Giant intraosseous schwannoma of scapula: a rare case report and review of the literature
1 Department of Pathology, The Military General Hospital of Beijing PLA, Nanmen Warehouse 5, Dongsishitiao Street, Dongcheng District, Beijing 100700, People’s Republic of China
2 Department of Image, The Military General Hospital of Beijing PLA, Beijing 100700, People’s Republic of China
Diagnostic Pathology 2014, 9:31 doi:10.1186/1746-1596-9-31Published: 7 February 2014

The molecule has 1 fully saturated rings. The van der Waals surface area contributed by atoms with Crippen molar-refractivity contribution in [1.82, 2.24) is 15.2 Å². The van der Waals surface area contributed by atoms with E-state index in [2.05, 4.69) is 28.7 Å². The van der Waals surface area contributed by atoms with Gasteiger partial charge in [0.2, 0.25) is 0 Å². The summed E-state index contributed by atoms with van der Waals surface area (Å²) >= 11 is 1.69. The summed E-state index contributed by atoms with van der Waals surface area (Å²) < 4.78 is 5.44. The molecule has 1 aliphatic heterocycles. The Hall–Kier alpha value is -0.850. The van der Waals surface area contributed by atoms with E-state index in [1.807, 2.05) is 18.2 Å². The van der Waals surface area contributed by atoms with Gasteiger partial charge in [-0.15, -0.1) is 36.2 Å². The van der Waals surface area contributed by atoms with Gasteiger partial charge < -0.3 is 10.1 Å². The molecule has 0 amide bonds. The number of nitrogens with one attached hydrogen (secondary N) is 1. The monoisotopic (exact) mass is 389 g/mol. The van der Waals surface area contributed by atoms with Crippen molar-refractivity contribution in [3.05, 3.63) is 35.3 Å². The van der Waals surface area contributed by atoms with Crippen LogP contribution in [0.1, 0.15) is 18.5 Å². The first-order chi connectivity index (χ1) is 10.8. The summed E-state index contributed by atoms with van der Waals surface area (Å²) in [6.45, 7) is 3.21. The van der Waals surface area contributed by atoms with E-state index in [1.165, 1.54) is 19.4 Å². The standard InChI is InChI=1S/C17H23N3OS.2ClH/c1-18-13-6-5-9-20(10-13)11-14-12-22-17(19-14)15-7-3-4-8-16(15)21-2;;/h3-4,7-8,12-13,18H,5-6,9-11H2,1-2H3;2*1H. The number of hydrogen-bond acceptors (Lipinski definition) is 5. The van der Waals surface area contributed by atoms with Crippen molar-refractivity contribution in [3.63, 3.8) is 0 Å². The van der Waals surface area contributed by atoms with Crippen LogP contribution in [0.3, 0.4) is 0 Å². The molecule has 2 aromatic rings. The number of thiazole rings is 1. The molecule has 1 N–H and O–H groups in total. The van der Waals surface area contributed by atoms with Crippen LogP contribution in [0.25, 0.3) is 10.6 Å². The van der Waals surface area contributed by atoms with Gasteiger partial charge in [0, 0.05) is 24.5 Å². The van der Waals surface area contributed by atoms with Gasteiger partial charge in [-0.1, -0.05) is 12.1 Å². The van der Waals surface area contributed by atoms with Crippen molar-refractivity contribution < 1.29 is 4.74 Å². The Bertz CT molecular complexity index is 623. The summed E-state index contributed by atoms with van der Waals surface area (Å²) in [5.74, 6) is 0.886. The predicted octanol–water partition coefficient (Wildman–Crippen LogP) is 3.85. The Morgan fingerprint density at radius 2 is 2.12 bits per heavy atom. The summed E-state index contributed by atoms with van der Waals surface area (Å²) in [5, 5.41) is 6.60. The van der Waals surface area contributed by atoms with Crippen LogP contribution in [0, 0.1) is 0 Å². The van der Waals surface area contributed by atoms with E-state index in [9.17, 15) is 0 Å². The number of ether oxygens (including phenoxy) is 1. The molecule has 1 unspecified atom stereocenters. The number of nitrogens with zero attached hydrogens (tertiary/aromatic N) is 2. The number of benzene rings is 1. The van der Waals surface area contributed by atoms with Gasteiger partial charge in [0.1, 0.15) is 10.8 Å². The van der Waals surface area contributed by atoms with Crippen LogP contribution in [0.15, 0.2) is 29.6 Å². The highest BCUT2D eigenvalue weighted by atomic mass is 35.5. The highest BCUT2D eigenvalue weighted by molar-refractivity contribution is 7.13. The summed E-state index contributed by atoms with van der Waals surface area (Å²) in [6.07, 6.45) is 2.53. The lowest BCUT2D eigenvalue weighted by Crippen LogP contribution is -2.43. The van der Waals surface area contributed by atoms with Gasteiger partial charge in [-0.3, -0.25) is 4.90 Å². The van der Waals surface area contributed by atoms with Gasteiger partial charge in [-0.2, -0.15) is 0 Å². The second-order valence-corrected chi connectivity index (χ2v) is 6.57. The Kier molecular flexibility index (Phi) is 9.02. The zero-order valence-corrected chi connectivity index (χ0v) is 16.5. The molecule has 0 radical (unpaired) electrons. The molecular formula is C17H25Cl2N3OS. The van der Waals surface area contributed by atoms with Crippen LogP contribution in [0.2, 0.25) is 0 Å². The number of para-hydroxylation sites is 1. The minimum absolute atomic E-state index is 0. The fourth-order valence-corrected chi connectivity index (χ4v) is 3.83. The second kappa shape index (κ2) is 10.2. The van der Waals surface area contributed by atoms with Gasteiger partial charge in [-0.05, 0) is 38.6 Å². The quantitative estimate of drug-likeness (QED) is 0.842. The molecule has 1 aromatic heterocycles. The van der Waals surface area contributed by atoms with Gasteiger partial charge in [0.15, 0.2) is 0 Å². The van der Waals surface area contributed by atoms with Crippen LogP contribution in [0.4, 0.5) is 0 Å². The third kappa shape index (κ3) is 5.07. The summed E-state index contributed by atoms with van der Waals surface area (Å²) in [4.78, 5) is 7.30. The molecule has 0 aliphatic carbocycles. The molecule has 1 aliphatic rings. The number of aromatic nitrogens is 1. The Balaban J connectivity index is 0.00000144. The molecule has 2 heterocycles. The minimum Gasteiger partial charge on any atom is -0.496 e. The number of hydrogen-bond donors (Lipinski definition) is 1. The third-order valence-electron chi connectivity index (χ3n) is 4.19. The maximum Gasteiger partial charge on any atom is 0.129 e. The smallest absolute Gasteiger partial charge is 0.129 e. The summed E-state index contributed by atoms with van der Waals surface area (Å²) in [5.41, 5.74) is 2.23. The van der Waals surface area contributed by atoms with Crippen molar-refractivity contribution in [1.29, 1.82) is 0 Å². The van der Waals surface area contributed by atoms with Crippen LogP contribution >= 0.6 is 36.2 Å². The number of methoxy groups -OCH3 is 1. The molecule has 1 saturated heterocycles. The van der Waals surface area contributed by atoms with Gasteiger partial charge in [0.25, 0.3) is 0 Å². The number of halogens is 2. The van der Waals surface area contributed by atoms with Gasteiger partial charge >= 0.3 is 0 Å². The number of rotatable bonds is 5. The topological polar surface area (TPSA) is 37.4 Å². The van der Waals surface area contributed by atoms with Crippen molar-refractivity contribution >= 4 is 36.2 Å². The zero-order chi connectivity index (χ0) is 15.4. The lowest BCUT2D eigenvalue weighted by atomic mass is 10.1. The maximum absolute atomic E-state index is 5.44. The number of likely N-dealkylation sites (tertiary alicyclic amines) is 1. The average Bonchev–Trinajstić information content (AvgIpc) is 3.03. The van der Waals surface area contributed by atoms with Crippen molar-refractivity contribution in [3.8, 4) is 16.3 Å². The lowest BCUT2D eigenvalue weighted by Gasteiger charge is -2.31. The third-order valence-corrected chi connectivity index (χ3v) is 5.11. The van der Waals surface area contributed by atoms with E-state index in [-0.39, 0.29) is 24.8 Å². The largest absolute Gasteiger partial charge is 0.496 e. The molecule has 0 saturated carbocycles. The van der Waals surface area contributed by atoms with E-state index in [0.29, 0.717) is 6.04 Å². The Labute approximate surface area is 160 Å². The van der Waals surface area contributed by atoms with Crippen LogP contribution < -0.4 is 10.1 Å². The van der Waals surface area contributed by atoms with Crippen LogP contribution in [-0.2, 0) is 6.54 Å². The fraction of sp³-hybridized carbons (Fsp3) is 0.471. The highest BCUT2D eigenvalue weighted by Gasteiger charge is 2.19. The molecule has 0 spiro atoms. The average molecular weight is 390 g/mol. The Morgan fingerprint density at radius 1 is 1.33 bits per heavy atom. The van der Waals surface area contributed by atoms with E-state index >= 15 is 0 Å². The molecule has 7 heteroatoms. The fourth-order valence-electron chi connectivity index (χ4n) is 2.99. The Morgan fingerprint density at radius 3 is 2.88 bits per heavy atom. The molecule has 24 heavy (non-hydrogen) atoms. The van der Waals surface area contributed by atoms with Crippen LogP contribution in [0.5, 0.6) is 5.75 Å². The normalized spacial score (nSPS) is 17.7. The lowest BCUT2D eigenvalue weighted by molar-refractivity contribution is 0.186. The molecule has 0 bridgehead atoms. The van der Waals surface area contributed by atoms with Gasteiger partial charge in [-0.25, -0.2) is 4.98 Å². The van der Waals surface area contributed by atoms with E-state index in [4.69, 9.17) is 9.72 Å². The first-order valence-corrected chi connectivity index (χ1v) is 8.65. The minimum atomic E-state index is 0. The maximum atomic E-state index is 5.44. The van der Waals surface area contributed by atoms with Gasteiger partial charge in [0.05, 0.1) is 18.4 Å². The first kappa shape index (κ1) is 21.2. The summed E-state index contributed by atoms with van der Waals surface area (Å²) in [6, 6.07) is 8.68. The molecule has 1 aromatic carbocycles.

Bony schwannoma is a rare benign tumor derived from schwann cells of nerve fibers in the bone. It accounts for less than 1% of bony benign tumor, and prone to occur in the sacrum and mandible, occurrence in scapula is very rare. Here we report a 42-year-old woman with the chief complaint of pain in the left scapula. Imaging examination showed a giant, irregular, swelling lesion with distinct border involving the left scapula, extending into the left shoulder glenoid and pressing the surrounding soft tissues. Needle biopsy showed that the tumor was composed of spindle cells with S-100 protein positive, mimicking a benign neurogenic tumor. Then a complete excision was performed by removing the tumor and the surrounding tissues including partial left shoulder glenoid. Histologically, Antoni type A areas were the predominant microscopic pattern with occasional alternation by Antoni type B areas. Immunohistochemistry found that the neoplastic cells were scatteredly positive for S-100 protein. All these features suggest a diagnosis of an intraosseous schwannoma of the left scapula. Follow-up of the patient for ten months found no recurrence or sign of other tumors following complete tumor resection without any adjuvant therapy. In conclusion, this case of giant intraosseous schwannoma of the scapula is a rare benign bony tumor, and its diagnosis combined with clinical, imaging and pre-operative needle biopsy is important to guide further therapy, and avoid overtreatment.
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